Guest Editorial

By: 
Jim Hightower

‘No Labels’ movement is a no-win for the public

As John Mellencamp sings: “If you don’t stand for something, you’ll fall for anything.” True. And here’s an equally true twist on that aphorism: “If you stand for everything, you won’t amount to anything.”
In a remarkable achievement, a newly formed political organization calling itself “No Labels” has managed to fall into both traps, standing up for everything and nothing at all.
The fledgling entity is using every synonym in the book to assure everyone that it is a middle-of-the-road, bipartisan, centrist, both-sides party, offering hybrid liberal-conservative solutions that won’t offend anyone.
But wait — they’ve chosen a multimillionaire coal baron and multimillionaire son of a global plastics polluter to be their standard bearers. If they’re put on a presidential ticket, Democrat Joe Manchin and Republican Jon Huntsman could unite voters of both parties — against them!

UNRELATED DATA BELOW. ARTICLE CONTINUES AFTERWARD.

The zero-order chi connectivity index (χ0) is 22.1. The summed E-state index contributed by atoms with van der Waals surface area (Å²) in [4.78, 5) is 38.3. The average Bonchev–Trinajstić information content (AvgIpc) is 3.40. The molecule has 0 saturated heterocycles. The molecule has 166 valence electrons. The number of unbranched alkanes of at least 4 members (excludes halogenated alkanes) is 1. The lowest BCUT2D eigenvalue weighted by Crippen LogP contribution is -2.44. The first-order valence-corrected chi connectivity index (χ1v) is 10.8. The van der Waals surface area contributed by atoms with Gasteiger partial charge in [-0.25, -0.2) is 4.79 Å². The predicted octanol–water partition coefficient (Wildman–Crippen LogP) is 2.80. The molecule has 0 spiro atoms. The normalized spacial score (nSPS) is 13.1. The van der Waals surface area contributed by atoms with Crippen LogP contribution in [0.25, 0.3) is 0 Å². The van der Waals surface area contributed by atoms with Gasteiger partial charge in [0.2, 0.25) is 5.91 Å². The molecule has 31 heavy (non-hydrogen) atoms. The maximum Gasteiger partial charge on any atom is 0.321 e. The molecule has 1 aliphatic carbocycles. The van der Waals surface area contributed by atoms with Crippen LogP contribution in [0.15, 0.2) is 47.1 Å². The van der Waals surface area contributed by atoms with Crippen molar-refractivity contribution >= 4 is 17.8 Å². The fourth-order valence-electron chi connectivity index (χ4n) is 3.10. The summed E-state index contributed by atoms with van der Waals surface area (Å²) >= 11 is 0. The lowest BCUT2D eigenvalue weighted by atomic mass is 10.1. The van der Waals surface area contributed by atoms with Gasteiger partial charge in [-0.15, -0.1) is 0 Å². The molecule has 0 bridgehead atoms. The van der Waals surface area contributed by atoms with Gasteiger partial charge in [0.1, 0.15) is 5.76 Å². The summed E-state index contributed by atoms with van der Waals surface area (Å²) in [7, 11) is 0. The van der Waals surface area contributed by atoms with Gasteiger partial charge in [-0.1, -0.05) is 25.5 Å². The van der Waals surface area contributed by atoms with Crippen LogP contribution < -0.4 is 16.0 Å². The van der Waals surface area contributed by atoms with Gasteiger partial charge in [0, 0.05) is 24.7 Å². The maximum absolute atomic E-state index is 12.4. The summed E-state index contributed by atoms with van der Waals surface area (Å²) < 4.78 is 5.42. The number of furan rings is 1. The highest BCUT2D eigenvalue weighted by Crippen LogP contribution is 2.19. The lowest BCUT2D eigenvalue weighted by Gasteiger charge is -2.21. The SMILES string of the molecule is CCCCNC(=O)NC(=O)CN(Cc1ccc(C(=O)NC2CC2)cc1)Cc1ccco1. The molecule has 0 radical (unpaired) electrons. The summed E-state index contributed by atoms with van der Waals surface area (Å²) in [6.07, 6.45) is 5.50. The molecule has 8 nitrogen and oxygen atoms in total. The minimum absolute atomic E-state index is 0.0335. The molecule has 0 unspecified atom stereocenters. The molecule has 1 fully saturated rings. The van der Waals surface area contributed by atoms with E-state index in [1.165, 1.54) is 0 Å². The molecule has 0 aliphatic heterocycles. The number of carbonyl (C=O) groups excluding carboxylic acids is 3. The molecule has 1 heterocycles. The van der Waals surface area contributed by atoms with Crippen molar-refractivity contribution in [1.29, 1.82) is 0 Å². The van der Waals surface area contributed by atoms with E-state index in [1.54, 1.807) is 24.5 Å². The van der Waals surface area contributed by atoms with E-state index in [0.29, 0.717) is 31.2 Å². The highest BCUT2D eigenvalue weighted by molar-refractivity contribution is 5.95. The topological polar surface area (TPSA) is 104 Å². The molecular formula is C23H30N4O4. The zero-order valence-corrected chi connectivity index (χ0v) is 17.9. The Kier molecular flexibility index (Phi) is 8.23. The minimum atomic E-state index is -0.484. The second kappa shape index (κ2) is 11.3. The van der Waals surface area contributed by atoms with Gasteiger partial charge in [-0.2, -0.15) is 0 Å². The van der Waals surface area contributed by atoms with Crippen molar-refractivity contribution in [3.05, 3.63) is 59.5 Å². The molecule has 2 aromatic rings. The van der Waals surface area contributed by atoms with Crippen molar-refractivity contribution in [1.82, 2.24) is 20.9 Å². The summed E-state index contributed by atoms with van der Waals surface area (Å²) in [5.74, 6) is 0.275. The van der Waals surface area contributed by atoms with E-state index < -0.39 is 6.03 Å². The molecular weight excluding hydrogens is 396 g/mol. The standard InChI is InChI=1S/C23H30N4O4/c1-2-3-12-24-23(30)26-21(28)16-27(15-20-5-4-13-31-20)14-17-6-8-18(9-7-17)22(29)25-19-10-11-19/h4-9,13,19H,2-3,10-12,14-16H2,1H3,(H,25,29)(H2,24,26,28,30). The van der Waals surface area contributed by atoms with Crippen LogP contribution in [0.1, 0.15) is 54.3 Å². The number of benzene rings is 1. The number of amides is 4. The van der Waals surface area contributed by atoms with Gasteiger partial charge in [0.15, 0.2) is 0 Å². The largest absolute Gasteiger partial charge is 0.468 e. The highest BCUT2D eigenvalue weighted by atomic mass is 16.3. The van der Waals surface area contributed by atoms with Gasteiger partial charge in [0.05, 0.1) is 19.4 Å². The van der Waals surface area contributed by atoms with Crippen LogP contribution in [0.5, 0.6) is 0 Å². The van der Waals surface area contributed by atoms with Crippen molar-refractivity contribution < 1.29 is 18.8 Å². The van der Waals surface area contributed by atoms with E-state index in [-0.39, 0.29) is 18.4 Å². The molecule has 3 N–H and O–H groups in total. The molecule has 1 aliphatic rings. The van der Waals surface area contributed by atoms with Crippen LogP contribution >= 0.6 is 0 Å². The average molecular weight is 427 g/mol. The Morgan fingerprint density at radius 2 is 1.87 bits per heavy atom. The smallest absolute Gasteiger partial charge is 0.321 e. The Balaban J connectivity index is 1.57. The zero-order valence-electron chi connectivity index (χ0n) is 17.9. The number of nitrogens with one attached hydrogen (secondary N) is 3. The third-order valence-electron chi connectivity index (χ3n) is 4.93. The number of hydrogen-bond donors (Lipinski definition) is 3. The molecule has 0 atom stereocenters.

While they don’t stand for much, there is one huge, overriding issue that the No Labels hucksters strongly agree on: corporate money contaminating American politics. These “reformers” are in favor of it!
Indeed, secret fat cat donations are the No Labelers’ financial lifeline, having already hauled in hundreds of thousands of dollars from right-wing corporate interests. Such as? No-no, say the founders — we can’t tell you who’s buying the “No Labels” label, for the funders don’t want the public to know their names or their special interests.
Of course, secret-funding of elections equals secret government — of, by, and for the funders. By standing against the people’s right to know, the group has put a flaming neon “fraud” label on their hokey “reform” movement. Huntsman even admits it, saying financial disclosure would be the right thing to do, but “that’s not the way you play the game.”
“The game?” Just what we need — another gang of corporate politicos who think governing America is a game to be won by hook or crook.

OtherWords columnist Jim Hightower is a radio commentator, writer, and public speaker. This op-ed was distributed by OtherWords.org

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